As I’m sure everyone knows by now, central Italy got hit pretty hard with a 6.2 magnitude earthquake. For those that did not grow up in a very earthquake prone area, that may not mean much, so here is a breakdown of the magnitude scale:
|Magnitude||Effects||Estimated Number Each Year|
|2.5 or less||Usually not felt||900,000|
|2.5 to 5.4||Often felt, causes minor damage||30,000|
|5.5 to 6.0||Slight damage to buildings||500|
|6.1 to 6.9||May cause a lot of damage in very populated areas||100|
|7.0 to 7.9||Major earthquake, serious damage||20|
|8.0 or greater||Great earthquake. Can destroy communities||1 every 5-10 years|
Why So Much Damage?
Italy is one of the most tectonically active countries in Europe, with two major fault lines, almost 60 million Italians live in areas at high risk of earthquakes. According to Vincenzo Giovine, Vice President of Italy’s National Council of Geologists, Earthquakes are inevitable in Italy, just as they are in say, California or Japan, but the same earthquake in “California would never have caused the same amount of carnage”
“We need to develop a culture of prevention in Italy. We can and should be reinforcing our buildings and developing emergency plans before distster strikes. In Italy, nobody takes action until it’s too late”
For reference, in 1994, Los Angeles was hit with a 6.7 magnitude earthquake, with the tremors felt all the way into Las Vegas. In such a densely populated city, the death count was 57.
What About Norcia?
Amatrice, was almost completely leveled as a result of the earthquake that took place early Wednesday morning, but what about Norcia? The earthquake was only 11 miles away from our beloved town, they felt the tremors just as strong, but none of the buildings were damaged, and of the 4,900 people in Norcia, not a single person was even injured.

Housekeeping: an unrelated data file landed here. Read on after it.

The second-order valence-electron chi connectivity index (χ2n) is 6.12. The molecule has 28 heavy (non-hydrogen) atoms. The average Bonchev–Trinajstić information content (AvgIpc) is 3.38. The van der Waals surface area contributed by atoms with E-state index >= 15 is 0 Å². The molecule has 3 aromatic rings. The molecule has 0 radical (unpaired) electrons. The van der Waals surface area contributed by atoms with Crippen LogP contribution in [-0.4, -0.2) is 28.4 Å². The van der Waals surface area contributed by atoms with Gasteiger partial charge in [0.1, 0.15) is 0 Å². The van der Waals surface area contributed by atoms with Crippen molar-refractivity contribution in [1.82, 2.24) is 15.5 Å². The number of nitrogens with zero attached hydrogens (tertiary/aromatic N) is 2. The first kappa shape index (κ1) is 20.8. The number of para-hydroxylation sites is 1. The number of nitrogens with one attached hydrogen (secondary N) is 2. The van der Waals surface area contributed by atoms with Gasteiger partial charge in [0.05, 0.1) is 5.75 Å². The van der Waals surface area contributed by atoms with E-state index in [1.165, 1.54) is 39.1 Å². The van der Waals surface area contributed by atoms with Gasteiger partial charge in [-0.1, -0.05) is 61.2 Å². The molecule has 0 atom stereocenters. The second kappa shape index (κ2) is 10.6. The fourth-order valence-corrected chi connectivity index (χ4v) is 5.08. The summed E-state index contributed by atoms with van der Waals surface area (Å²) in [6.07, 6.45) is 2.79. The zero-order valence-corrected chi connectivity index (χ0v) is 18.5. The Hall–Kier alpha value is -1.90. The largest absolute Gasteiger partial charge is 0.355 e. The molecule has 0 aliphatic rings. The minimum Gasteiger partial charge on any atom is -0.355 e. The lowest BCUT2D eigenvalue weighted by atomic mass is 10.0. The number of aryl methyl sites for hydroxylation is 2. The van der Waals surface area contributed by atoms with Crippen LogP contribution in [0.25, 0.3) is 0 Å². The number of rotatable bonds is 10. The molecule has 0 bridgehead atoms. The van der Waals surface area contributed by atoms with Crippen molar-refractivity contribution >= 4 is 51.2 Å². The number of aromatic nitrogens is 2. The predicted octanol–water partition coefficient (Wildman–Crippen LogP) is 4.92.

Norcia was badly hit by earthquakes in the past, and the town decided to take action, the buildings were anti seismically reinforced so that they could withstand the tremors.
What is Happening There Now?
Aftershocks are still coming, and this is slowing down the already difficult task of rescuing those trapped. The last aftershock hit at 6:28 am on August 26, two days after the initial quake, some 900 tremors have been felt since the big one on Wednesday.
Many have been pulled from rubble alive, including a 10 year old girl from Amatrice, who was trapped under the debris for 17 hours. You can watch the video of her rescue here: 10 year old girl pulled from Rubble in Amatrice
The death toll as of Friday morning is 267, but that is not the final count, 387 people have been hospitalized with injuries, but nobody has been pulled alive from the piles of debris since Thursday evening. They will not stop searching and then will not stop digging until they are certain that there is nobody left, they are using thermal devices to detect the presence of human bodies and working day and night to find anybody else. The mayor of Amatrice guessed that there are still around 15 people buried under the ruins of his town.
How can we help?
There are many ways that you can help relief efforts in Italy.
- Order a plate of Amatriciana pasta. Restaurants in Italy, and many everywhere else in the world, are donating 2 Euro for every plate of Amatriciana pasta that is ordered. Amatriciana is a special plate of pasta that derives from the town of Amatrice, not only is it delicious, but it also can help towards relief efforts.
- Donate to the Italian Red Cross. You can donate with internations currencies here
- Donation points across Italian have been set up, where you can donate non perishable food, clothes, blankets, flash lights, and anything else that can be useful.